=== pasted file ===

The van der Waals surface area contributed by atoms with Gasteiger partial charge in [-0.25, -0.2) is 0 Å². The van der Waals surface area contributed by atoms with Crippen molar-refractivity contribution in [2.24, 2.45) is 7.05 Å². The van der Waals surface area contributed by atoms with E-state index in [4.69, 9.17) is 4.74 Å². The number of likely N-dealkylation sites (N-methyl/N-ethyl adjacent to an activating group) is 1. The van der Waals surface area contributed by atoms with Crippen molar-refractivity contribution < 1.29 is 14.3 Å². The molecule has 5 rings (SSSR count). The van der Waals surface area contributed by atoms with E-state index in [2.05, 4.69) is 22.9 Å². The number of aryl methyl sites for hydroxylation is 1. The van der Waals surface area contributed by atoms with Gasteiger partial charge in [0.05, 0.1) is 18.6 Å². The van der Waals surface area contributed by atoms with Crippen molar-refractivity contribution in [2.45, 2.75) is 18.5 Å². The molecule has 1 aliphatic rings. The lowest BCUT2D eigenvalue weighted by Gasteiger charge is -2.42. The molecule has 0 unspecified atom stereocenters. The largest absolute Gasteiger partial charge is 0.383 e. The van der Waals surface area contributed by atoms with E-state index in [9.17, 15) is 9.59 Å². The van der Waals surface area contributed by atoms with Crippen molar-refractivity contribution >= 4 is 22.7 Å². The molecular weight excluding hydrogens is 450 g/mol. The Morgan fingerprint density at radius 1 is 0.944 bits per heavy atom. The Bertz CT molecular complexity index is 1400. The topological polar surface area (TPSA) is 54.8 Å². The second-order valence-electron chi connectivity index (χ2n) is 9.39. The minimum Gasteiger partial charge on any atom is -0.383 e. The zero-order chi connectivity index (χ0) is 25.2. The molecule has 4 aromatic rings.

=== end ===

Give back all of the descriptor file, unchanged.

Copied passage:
The van der Waals surface area contributed by atoms with Gasteiger partial charge in [-0.25, -0.2) is 0 Å². The van der Waals surface area contributed by atoms with Crippen molar-refractivity contribution in [2.24, 2.45) is 7.05 Å². The van der Waals surface area contributed by atoms with E-state index in [4.69, 9.17) is 4.74 Å². The number of likely N-dealkylation sites (N-methyl/N-ethyl adjacent to an activating group) is 1. The van der Waals surface area contributed by atoms with Crippen molar-refractivity contribution < 1.29 is 14.3 Å². The molecule has 5 rings (SSSR count). The van der Waals surface area contributed by atoms with E-state index in [2.05, 4.69) is 22.9 Å². The number of aryl methyl sites for hydroxylation is 1. The van der Waals surface area contributed by atoms with Gasteiger partial charge in [0.05, 0.1) is 18.6 Å². The van der Waals surface area contributed by atoms with Crippen molar-refractivity contribution in [2.45, 2.75) is 18.5 Å². The molecule has 1 aliphatic rings. The lowest BCUT2D eigenvalue weighted by Gasteiger charge is -2.42. The molecule has 0 unspecified atom stereocenters. The largest absolute Gasteiger partial charge is 0.383 e. The van der Waals surface area contributed by atoms with E-state index in [9.17, 15) is 9.59 Å². The van der Waals surface area contributed by atoms with Crippen molar-refractivity contribution >= 4 is 22.7 Å². The molecular weight excluding hydrogens is 450 g/mol. The Morgan fingerprint density at radius 1 is 0.944 bits per heavy atom. The Bertz CT molecular complexity index is 1400. The topological polar surface area (TPSA) is 54.8 Å². The second-order valence-electron chi connectivity index (χ2n) is 9.39. The minimum Gasteiger partial charge on any atom is -0.383 e. The zero-order chi connectivity index (χ0) is 25.2. The molecule has 4 aromatic rings.